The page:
Iceland to face ‘decades’ of volcanic chaos as locals fear new ‘eruptive cycle’

The people of Iceland could be set for “decades” of volcanic chaos after a new “eruptive cycle” saw streets ripped apart and untold devastation across the country this week.

Iceland has already declared a "state of emergency" in response to the many earthquakes and possible eruption, with Fagradalsfjall expected to spew lava from one of its craters within days, the Daily Star previously reported.

The town of Grindavik, near the capital of Reykjavík, is expected to bear the brunt of the Fagradalsfjall volcano's next blast, which has now been expected since last weekend. Already nearly 4,000 people have been evacuated from more than 1,000 homes.

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The town has suffered catastrophic effects of tens of thousands of earthquakes, with one area of land having sunk about one metre and still moving. A river of magma has also begun flowing under the village.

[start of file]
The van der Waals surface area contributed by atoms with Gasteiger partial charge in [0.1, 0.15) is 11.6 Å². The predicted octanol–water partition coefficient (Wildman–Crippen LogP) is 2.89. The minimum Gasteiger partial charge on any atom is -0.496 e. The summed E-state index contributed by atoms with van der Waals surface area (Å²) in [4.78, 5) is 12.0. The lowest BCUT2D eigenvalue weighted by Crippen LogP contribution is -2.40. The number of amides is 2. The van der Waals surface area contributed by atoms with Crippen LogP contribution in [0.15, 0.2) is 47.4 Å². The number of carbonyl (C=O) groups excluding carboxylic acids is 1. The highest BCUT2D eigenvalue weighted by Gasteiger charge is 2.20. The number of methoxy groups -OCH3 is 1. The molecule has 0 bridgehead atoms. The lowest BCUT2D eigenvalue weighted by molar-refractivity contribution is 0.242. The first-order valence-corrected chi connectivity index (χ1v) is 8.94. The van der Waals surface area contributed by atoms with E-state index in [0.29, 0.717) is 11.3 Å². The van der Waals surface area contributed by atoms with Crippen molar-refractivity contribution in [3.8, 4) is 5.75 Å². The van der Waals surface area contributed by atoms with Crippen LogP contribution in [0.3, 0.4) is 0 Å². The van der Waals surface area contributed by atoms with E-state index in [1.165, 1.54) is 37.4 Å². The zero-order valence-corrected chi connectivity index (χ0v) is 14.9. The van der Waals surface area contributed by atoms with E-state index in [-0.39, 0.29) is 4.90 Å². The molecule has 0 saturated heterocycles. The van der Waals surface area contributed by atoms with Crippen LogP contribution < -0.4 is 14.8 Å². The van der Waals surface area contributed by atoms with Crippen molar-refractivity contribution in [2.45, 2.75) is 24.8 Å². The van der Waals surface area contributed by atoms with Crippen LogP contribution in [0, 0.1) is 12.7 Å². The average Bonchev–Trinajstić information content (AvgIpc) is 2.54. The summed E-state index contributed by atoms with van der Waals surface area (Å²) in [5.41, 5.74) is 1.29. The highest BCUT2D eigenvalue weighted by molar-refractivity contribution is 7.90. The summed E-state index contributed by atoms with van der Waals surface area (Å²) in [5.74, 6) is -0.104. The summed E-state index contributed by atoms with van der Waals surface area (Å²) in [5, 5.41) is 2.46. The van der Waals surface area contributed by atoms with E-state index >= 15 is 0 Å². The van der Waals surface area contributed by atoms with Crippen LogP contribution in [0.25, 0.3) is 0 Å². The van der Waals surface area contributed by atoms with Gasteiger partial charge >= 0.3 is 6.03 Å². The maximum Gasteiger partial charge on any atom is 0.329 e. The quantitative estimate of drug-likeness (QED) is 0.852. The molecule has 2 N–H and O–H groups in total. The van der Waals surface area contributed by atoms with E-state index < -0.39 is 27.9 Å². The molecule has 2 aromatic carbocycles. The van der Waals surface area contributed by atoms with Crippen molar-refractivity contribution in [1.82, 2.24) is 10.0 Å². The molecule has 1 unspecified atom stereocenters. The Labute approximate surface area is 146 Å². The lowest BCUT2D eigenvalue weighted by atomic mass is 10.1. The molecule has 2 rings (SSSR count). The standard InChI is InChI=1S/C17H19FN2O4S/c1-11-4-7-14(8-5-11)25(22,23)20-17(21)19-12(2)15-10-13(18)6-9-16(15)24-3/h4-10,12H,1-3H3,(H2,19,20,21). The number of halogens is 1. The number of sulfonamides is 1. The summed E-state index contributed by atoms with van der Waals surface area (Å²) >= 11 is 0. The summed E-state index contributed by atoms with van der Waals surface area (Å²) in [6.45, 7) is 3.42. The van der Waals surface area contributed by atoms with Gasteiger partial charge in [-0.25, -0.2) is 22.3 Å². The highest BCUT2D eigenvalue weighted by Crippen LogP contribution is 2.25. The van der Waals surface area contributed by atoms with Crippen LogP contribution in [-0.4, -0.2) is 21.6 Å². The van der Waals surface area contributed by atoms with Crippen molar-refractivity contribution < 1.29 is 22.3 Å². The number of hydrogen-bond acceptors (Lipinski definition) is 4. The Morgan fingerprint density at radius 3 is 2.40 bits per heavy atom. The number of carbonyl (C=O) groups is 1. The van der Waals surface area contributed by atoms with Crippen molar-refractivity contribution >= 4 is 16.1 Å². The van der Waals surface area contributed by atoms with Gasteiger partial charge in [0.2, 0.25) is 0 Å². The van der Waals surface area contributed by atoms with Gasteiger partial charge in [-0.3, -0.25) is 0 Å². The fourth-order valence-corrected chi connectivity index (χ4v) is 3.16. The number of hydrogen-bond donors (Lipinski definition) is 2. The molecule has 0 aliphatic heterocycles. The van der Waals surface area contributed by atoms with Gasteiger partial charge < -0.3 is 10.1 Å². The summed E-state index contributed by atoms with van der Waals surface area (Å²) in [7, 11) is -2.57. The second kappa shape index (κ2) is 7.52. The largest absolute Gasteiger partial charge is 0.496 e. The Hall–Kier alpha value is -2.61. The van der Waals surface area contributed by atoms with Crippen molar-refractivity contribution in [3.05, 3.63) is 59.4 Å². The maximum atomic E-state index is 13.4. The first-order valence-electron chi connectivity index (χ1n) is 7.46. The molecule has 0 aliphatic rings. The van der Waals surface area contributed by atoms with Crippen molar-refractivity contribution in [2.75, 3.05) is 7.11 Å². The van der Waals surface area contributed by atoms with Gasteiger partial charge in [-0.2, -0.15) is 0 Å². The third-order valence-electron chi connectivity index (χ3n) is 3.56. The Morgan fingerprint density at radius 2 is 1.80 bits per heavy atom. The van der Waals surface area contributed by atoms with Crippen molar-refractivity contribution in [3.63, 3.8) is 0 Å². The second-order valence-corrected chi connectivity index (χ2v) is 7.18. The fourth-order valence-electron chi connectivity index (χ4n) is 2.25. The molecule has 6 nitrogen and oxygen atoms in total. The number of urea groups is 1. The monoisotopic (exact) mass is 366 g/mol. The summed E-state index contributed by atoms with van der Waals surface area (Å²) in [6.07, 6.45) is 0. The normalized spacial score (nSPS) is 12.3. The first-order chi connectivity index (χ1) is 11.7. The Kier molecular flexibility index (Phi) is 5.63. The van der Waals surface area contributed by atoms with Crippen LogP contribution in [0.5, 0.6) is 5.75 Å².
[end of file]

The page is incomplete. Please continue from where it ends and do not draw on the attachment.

"The magma is now at a very shallow depth, so we're expecting an eruption within a couple of hours at the shortest, but at least within a couple of days," said Vidir Reynisson, head of Iceland's Civil Protection and Emergency Management Department, last weekend.

The Icelandic Meteorological Office said there was a "considerable" risk of an eruption, while authorities in the country have said the flowing molten rock "could obliterate" Grindavik. And now experts have claimed that the chaos could last for “decades” according to The Icelandic Met Office's Matthew Roberts.

He told the BBC: “We expect to see volcanic eruptions along the peninsula, not just repeatedly in the same location. The magma intrusion is exploiting this exact same location again.”

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He went on to explain that while he wasn't expecting a huge explosion of lava – as often seen in films – he did think that a “low-intensity” eruption could happen . . . which equally bad news.

He added: “If that were to occur there would be lava flow to the south – possibly towards Grindavik – and also possibly north and westwards towards the Svartsengi power station and Blue Lagoon – nature always wins if the eruption is long enough.”

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